Why Corporate Reputation Crises Are Years in the Making
These days, at least, leadership is likelier to say: “Advance planning would be a good thing to do.” Yet, as I watch their eyes, it’s clear that that they still view planning as pie-in-the sky … an intriguing idea, but down fairly low on their list of communications priorities. It’s pretty clear that most have no immediate plans to spend any dollars today on possibly life-saving planning for tomorrow.
However, the minute an oil field has to be shut down, a product has to be recalled, there is a security problem at the airport or an unethical act by a key member of a company — only then does corporate reputation rise to the top of the board’s agenda.
Obviously, the middle of a crisis is not a good time to be doing crisis planning, as it is strategy formulation under pressure. Management then publicly displays anxiety when they should be conveying calm. Far too often it’s in the midst of a crisis when the conversation begins for many companies … and that’s why so many fail to come out with their reputations intact.
It was not the fact that there were weather delays that ultimately cost David Neeleman, the founder and former CEO of JetBlue Airways, his job. He described the problem as one of faulty communication.
“We had so many people in the company who wanted to help who weren't trained to help," Neeleman said. "We had an emergency control center full of people who didn't know what to do. I had flight attendants sitting in hotel rooms for three days who couldn't get a hold of us. I had pilots mailing me saying, 'I'm available, what do I do?'"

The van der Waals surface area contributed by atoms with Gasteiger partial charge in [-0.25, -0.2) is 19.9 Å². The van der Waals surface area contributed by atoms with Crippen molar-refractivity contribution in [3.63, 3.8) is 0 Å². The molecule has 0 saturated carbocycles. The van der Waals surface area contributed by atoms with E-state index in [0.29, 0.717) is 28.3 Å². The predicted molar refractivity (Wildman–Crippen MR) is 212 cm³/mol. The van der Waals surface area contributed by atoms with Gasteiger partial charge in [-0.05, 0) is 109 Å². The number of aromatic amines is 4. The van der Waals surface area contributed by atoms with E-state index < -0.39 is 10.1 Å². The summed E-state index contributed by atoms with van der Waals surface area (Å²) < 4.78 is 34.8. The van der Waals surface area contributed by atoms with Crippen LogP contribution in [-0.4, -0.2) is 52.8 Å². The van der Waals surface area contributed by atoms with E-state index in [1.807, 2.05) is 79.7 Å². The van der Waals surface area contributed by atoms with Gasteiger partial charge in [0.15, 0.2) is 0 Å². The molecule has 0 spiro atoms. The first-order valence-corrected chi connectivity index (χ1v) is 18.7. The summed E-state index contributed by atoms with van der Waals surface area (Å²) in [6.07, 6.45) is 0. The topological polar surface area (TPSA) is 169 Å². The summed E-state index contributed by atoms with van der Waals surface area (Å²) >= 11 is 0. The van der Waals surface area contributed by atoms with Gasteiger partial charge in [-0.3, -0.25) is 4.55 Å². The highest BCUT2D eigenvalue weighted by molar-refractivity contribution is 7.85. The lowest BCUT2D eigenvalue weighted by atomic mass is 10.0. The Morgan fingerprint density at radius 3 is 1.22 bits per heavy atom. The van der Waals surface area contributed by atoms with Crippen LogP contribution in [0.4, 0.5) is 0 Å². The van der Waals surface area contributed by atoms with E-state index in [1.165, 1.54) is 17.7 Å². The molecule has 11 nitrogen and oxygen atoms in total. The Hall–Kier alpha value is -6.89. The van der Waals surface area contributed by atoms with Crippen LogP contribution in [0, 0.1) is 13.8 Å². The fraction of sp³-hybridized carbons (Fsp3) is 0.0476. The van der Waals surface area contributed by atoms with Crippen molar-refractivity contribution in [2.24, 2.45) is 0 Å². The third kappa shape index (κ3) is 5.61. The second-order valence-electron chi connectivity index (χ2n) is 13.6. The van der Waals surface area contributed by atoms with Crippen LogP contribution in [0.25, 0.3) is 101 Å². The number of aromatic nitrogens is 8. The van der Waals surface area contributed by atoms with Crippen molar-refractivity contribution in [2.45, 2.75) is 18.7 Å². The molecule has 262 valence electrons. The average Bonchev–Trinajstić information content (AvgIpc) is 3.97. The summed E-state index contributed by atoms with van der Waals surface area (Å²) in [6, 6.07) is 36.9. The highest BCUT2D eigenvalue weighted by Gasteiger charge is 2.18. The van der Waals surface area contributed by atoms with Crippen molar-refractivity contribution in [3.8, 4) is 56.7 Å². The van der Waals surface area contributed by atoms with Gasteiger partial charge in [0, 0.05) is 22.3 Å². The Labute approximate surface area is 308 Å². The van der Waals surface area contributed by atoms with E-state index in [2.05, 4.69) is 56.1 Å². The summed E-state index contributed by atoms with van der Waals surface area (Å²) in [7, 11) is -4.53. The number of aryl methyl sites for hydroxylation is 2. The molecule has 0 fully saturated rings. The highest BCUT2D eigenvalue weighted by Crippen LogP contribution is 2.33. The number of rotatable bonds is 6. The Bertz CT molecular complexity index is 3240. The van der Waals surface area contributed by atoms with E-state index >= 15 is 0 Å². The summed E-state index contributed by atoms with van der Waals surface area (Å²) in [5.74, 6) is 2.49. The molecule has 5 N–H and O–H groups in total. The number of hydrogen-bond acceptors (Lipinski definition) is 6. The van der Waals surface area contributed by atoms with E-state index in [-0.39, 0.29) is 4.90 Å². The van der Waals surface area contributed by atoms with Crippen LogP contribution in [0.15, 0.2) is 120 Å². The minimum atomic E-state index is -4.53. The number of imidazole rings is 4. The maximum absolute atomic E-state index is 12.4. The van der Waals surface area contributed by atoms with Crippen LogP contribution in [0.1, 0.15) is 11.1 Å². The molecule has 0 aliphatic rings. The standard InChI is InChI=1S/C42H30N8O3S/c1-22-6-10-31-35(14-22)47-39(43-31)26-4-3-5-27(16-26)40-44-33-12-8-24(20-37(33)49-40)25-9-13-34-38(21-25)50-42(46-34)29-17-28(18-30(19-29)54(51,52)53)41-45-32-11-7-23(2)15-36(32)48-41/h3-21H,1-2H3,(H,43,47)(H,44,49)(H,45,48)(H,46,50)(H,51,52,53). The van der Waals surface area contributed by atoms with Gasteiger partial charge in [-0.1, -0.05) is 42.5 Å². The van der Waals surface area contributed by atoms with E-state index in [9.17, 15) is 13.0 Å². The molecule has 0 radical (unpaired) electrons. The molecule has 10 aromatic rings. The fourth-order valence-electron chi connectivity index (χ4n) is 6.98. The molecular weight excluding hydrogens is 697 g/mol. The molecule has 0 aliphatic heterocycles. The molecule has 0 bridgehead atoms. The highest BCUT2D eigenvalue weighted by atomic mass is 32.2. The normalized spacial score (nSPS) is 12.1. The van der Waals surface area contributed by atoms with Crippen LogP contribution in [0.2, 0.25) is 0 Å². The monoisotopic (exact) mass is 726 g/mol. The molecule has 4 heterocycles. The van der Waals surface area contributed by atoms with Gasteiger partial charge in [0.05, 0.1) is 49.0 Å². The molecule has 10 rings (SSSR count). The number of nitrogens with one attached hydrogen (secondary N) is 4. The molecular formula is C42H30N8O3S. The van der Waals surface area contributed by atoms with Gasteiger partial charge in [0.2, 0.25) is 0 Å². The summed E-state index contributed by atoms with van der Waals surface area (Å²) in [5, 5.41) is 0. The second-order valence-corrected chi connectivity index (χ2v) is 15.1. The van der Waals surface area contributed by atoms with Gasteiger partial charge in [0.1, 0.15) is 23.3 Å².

This is a problem that could have been avoided by advance planning.
In truth, most “sudden” crises are predictable. Could the famous Tylenol tampering case have been predicted? Could the “Wendy’s thumb in the chili” scam have been predicted? Could the defects in the batteries used in Dell notebooks have been predicted? A good “potential crisis” discussion at any one of these companies with smart, creative public relations professionals most likely would have yielded these and many other risk-oriented scenarios.
Indeed, the reality is that all of these “sudden crises” were predictable with optimal planning. That is the point: very little happens suddenly. Most disasters are years in the making — be they managerial, product oriented or even natural disasters.
Certainly there are exceptions to the rule, but we often do not hear of these because the crises are avoided or minimized. Any solid reputation manager needs to employ a “Risk Vulnerability Test” with top management at least monthly. This is where potentially sensitive issues for a particular company are reviewed, possible scenarios are visited, and it is determined “how we would address them if…” A priority ranking system of red light, green light, yellow light could help establish which issues require immediate action.
Obviously, a strong reputation is the key to survival. It wins allies, encourages endorsements, expands business and attracts employees. Today most CEOs realize that and many work hard at building reputation. However, many fall short in the crisis planning dimension of the task. They have only themselves to blame if a crisis tarnishes what they’ve labored for years to build.
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